May 20, 2014
As I read the news and see images of the recent carnage caused by spring tornados all over the south-central United States, I can’t help but be reminded that June 1st, the official start of the 2014 hurricane season, is now only 14 days away.
If you are unlucky enough to have your building hit by a tornado, that certainly qualifies as a disaster. But, as destructive as tornados can be, rarely will one completely destroy an entire city leaving the electrical and communications infrastructure unusable. Unfortunately, hurricanes have the real potential for that kind of widespread damage as anyone who was living and/or working in Miami, FL or New Orleans, LA when Hurricanes Andrew and Katrina came to visit will confirm.
Here in South Florida, although we tend to think of hurricanes as the major threat from a disaster recovery standpoint, it is actually far more likely that lightning, fire, theft, or flood will cause a data loss as opposed to a major storm. In the end, when a customer has a data loss and needs to recover data, the cause becomes completely unimportant. The only issue is whether the data can be recovered and how long it is going to take.
The vast majority of data recovery work that we do for our customers is almost always single files or directories of files that need to be recovered because of accidental deletion. This type of recovery is simple, fast, and can easily be recovered from a local backup device or cloud based solution. A failure to recover the data requires re-creating the data, which is time consuming and inconvenient, but generally possible. True disaster recovery conditions, either at the site level (your building) or the regional level (your city) will cause catastrophic data loss if the data is not being replicated somewhere else. It only takes a moment to consider the difficulty of trying to recreate all of the existing data that a business needs to just sell and accept payments. And in a real disaster, you would have to purchase, deliver, and stand-up all new hardware, install and configure all of your software over again, and then begin recreating everything necessary to conduct business. The statistics on business survival after a disaster are very sobering.
Fortunately, there are some affordable options for offsite data replication depending on the amount of data you need to replicate, and how fast you would need access to it. For files only, cloud backup services like Carbonite and Mozy Pro work very well, and are very inexpensive. This type of solution does not protect server configurations, active databases, or operating systems. If you have a site disaster, you at least have all of your documents which can be restored once you have running servers again, but you will essentially be starting from scratch on your servers, software, and configurations. If you have products that use active databases (like Microsoft Exchange or SQL Server), this solution is not even an option, as it only protects individual files.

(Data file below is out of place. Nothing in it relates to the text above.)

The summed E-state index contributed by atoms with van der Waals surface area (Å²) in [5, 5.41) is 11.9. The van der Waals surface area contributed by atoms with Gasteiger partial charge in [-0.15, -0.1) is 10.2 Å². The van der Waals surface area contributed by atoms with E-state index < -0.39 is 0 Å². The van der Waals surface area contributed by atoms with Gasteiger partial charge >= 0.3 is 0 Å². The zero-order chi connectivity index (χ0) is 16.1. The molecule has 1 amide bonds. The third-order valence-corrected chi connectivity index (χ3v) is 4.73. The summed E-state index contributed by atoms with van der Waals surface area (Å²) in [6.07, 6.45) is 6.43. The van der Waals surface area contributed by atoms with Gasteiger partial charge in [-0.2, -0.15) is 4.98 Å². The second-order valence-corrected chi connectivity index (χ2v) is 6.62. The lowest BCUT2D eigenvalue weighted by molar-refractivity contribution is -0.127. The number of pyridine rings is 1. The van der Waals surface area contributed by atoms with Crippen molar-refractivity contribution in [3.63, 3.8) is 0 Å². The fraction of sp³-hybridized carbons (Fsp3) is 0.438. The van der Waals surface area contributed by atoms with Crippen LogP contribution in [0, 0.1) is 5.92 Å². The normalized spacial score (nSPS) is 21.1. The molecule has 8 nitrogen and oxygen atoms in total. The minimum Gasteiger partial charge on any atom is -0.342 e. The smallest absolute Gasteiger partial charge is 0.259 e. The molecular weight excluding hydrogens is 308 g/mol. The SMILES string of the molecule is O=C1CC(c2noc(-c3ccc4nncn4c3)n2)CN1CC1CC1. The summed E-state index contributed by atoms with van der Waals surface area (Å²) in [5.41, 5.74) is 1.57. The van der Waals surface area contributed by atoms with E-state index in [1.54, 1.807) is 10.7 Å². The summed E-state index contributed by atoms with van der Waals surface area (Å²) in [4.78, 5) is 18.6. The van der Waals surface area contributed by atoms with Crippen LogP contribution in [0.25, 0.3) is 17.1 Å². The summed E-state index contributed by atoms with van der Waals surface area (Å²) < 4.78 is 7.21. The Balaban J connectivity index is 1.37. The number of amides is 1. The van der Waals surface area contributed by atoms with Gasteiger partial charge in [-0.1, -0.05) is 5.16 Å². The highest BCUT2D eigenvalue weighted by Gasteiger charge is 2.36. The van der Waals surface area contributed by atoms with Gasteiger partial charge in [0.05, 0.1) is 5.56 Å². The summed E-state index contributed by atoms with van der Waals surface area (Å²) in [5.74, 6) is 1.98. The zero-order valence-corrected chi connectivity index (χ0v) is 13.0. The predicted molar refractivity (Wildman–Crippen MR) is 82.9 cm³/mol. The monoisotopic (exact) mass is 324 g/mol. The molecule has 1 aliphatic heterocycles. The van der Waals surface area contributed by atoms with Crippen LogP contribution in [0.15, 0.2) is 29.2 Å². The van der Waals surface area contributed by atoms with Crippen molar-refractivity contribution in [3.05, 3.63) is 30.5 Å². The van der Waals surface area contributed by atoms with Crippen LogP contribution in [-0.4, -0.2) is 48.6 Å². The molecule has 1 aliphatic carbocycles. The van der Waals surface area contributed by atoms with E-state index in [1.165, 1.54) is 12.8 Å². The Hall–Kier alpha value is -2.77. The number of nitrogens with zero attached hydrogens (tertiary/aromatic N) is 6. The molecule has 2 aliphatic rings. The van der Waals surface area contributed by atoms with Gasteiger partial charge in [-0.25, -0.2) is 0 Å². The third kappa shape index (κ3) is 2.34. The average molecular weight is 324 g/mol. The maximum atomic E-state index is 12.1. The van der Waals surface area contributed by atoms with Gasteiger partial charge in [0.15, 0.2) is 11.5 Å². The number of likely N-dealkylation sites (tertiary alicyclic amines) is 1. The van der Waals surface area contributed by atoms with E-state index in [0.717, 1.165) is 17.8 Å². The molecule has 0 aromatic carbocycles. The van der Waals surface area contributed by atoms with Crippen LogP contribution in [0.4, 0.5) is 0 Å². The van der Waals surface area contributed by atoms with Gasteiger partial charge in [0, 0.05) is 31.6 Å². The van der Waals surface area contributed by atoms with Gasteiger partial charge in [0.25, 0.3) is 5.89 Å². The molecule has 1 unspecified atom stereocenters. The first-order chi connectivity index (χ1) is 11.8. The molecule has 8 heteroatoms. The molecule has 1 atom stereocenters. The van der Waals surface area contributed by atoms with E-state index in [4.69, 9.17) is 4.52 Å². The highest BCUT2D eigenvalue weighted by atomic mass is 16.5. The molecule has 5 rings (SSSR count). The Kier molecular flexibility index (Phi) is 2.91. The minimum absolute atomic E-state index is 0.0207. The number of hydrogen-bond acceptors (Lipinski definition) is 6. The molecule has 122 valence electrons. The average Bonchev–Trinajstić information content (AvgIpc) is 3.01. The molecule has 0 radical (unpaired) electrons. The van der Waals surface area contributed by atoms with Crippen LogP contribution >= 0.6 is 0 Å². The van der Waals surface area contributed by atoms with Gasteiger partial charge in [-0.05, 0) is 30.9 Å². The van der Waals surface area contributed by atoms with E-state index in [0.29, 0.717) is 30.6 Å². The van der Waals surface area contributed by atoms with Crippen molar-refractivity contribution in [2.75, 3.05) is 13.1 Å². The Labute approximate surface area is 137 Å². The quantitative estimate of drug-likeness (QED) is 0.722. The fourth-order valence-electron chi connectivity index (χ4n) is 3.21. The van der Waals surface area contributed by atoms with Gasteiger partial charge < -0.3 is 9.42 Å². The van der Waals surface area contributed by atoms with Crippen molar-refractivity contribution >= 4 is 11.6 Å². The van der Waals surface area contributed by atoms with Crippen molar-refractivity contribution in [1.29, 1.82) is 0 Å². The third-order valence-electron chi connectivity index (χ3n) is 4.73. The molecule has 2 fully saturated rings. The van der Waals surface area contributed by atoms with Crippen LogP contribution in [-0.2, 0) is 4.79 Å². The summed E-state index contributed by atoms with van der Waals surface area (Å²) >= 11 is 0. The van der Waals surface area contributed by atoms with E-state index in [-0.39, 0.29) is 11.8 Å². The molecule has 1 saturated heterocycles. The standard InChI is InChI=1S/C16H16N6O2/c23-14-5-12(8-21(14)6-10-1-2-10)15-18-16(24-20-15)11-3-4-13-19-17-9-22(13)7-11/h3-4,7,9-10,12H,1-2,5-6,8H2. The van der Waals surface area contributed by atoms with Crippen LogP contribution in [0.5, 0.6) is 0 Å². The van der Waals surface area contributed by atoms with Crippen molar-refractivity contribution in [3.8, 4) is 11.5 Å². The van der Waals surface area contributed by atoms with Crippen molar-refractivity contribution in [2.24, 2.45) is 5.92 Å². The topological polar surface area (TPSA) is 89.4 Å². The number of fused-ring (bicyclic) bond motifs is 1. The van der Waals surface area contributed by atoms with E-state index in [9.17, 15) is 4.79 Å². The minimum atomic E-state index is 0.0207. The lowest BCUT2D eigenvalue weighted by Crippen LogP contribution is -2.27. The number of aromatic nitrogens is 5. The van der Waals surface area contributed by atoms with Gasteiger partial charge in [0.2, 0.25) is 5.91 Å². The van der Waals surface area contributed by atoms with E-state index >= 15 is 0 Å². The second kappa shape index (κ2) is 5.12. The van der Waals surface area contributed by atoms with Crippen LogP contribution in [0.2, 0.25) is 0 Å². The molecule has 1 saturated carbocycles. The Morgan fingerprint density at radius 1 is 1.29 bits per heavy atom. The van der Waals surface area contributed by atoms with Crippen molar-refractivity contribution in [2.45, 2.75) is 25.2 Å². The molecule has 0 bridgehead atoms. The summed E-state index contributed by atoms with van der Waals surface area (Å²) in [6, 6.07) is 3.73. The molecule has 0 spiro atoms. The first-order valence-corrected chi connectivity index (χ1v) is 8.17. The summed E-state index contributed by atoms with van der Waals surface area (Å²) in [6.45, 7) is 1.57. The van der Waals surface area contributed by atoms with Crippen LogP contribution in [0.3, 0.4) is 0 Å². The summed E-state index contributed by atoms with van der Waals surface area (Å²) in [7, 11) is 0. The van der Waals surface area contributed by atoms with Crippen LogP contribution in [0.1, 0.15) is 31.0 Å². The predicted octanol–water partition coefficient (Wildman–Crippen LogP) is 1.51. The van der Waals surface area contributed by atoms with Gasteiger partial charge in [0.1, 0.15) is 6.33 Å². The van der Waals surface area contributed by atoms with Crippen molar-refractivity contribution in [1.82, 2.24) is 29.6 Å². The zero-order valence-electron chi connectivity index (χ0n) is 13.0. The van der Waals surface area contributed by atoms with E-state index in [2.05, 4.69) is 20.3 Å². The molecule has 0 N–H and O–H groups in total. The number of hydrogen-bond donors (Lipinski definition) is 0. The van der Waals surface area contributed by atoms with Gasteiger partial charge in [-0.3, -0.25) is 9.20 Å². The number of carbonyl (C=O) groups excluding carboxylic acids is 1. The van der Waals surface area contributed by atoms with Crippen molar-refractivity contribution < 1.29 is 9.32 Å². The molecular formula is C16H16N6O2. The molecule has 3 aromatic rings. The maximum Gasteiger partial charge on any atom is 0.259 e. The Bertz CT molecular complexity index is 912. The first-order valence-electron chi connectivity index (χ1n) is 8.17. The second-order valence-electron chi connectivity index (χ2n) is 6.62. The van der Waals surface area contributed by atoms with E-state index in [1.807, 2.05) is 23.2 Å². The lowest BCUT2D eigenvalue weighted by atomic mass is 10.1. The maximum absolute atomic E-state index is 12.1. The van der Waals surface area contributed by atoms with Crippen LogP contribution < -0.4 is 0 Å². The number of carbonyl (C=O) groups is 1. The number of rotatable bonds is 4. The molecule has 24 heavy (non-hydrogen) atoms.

A much better solution is to co-locate a NAS (Network Attached Storage) device at an offsite data center that is used to replicate backups from the primary site. This can be done for as little as the cost of the NAS device (less than $500.00) and a recurring cost of $250.00/month. This provides bare-metal (able to restore to any piece of hardware) restorable backups of whole servers. New hardware would still need to be ordered, but once the new hardware arrived, the restore process would be simple, and relatively fast. Once the restores were completed (which would normally take 1-2 hours per server), your environment would be absolutely identical to what it was when the backups ran. This is by far the easiest and least expensive option for recovering from a site disaster where all of your equipment and data is destroyed. The only downside to this solution is that you would still need servers to restore your backups too, which could take weeks to purchase and deliver. There are many of these types of solutions in the marketplace, but all of them have the same limitation. This is disaster recovery, but not business continuity.
If your business requires that your IT infrastructure is up and running in 24 hours or less after a disaster, then you really need a business continuity solution. There are many vendors in the market place offering business continuity solutions, but the cost places most of them out of the budgets of the SMB market. ShadowProtect, a software backup program widely used to back-up servers, has a cloud add-on that can be purchased to replicate the backups to the cloud. In addition, as part of the cloud service, the customer can use their cloud server infrastructure for 30 days a year to “spin up” the replicated backups in running servers that are accessible to the internet. However, the monthly recurring cost is based on how much storage space is needed for the backups. For 1TB of data, the recurring price to store the backups in the cloud is $870.00/month. The vast majority of our clients are utilizing at least 1TB of space, so although this is a fantastic solution for being able to get your installation back up and running very quickly after a disaster, it is quite a bit more expensive.
No matter what option you choose, now is the time to start thinking about disaster recovery options, deciding how valuable your data is to the operation of your business, and choosing a solution. If you are like the large majority of small businesses in the US, your business can’t live without it.
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